Kat Alano to rape victims: Don't be afraid

(CNN Philippines) — "What did I drink? Because I feel weird right now.”

Sitting on a couch for an episode of the podcast “Good Times with Mo” last year, Kat Alano detailed the horrible experience she went through 10 years ago.

Alano said she only had the courage to speak up about it that year at the height of another rape controversy.

Talking on CNN Philippines’ Legal HD Tuesday (April 14), the former MTV VJ told host Karen Jimeno she decided to speak up because of the circumstances that were around her that time.

“At the beginning I only came out about rape culture after another girl came out and was an alleged victim of the same man who raped me,” she said.

“I felt the need to speak up because of my own guilt for not speaking up for so long.”

Felt like in a 'fog'

She was 19 years old that time.

Out drinking with friends, the former MTV VJ saw a guy she knew and met from work.

“I saw him out and of course you know showbiz, Mo, when you see somebody that you know you like say ‘hi.’ You hang out,” she told her friend DJ Mo Twister.

On the way home, the guy insisted to drive her home using her car. After declining a couple of times she finally obliged.

Inside the car she started to feel like she was in a “fog.” 

Thinking back, Alano said it did not cross her mind that she was drugged at that time.

“In my whole life before that and after that I never felt that way before nor have I ever felt it again.”

Drugging is one method perpetrators use to facilitate sexual violence.

Just this week, agents from the National Bureau of Investigation arrested alleged drug makers of liquid ecstasy.

The odorless and colorless gamma hydroxybutyrate (GHB) or liquid ecstasy could be discreetly mixed in alcoholic beverages in a bar or party without anyone knowing the difference.

Just two drops could cause immediate coma and even amnesia, which is the reason why GHB is also referred to as a “date rape” drug.

Police said most sexual assault victims of this drug are high school and college students.

Tip of the iceberg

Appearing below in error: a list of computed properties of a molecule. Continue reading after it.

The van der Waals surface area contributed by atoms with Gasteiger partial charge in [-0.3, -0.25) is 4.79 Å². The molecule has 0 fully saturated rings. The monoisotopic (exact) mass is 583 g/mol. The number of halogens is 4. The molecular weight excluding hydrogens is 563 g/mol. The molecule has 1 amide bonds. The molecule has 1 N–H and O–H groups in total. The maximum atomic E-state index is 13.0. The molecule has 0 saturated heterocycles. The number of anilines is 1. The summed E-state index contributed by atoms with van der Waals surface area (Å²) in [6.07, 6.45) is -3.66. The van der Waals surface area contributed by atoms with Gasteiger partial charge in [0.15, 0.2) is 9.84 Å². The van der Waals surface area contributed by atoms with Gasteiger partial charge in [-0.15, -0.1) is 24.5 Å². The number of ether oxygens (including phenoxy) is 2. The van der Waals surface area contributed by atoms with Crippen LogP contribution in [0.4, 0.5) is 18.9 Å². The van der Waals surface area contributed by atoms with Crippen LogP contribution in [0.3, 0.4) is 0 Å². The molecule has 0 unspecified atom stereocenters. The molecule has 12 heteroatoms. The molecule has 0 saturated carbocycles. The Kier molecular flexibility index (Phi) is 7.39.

There were 5,493 rape cases in 2013, according to the Philippine National Police Women and Children Protection Center.

But these are just the reported cases.

The Women’s Crisis Center said that there are more cases that remain unreported or stay within the confines of their homes.

“When I came out last year, I was exposed to our society’s mentality about rape,” Alano said.

This is rape culture, she said, where the victim is blamed.

Her coming out exposed her to public scrutiny.

“On social media, I was bashed like crazy. I was blacklisted in the industry, I was attacked online,” she said.

“And the comments were things like: I’m a whore, I deserved it because I wear these things, because I ever posed in a magazine, because I was out drinking, because I was this, because I was that.”

Alano noted how people focus on what clothes the victim wore or did before the rape.

“All of these things are not illegal. Rape is illegal. It is a heinous crime,” she said.

Twice raped

According to women’s rights organization GABRIELA, victims of rape are violated twice over.

First by the actual crime, and second by society’s judgment.

“I think the problem really is the mentality of Filipinos towards rape is pretty archaic… but nobody talks about it because you don’t get educated about the law in school, you don’t get educated about rape,” Alano said.

Another problem, according to her, is that sex education isn’t common in the country.

“We don’t talk about the boundaries of sex on what is a violation and what is something that is a willing participation on your partner's behalf,” she said.

“What we’re doing is we’re just perpetuating a mentality that isn’t healthy for us anymore.”

The law itself is old, Attorney Katrina Legarda, director of Child Protection Network Foundation, said.

The Anti-Rape Law (RA 8353) which was revised in 1997 is now already 18 years old.

Legarda noted that the Supreme Court (SC) has “fantastic” decisions on cases that reach it.

A problem lies in the fact that most cases stop in the lower courts.

Legarda added that it’s very difficult for adult rape victims to get justice because the courts handling adult rape have not been trained at gender sensitivity.

“It’s taken a long long time for the prosecutors of even the family courts to understand that they have to stop asking for medico legal certificates. It’s not required. It’s merely corroborative,” Legarda said, explaining that rape might not involve any kind of physical evidence.

Speaking up

Legarda said that she “always advise people who were raped, whether they’re adults or children, to always tell somebody immediately.”

This is so that victims can have a corroborating witness who was told res gestae or immediately after the event.

“Really try and tell somebody kahit sino, kahit your best friend. Write it out in a diary. Put it down in writing. Have something that is corroborative of what happened to you on that day because you will need to go back to it 10 years hence.”

She clarified that delay is not a problem as the SC recognizes that some women never complain because they could be terrified or ashamed.

Victims should also go to the child and women protection desk of any police station and not to an ordinary police officer, Legarda added.

Alano also urged rape victims to speak up.

“My advice would be not to be afraid anymore, not to feel ashamed. Because that’s what we’ve been made to feel,” she said.

“Now is the time to join voices and be heard as a collective because that’s the only way that we can prove to the whole world and not just in our nation that rape really exists, that we are the faces of rape and this is what happens to you. And this is what has happened to us.”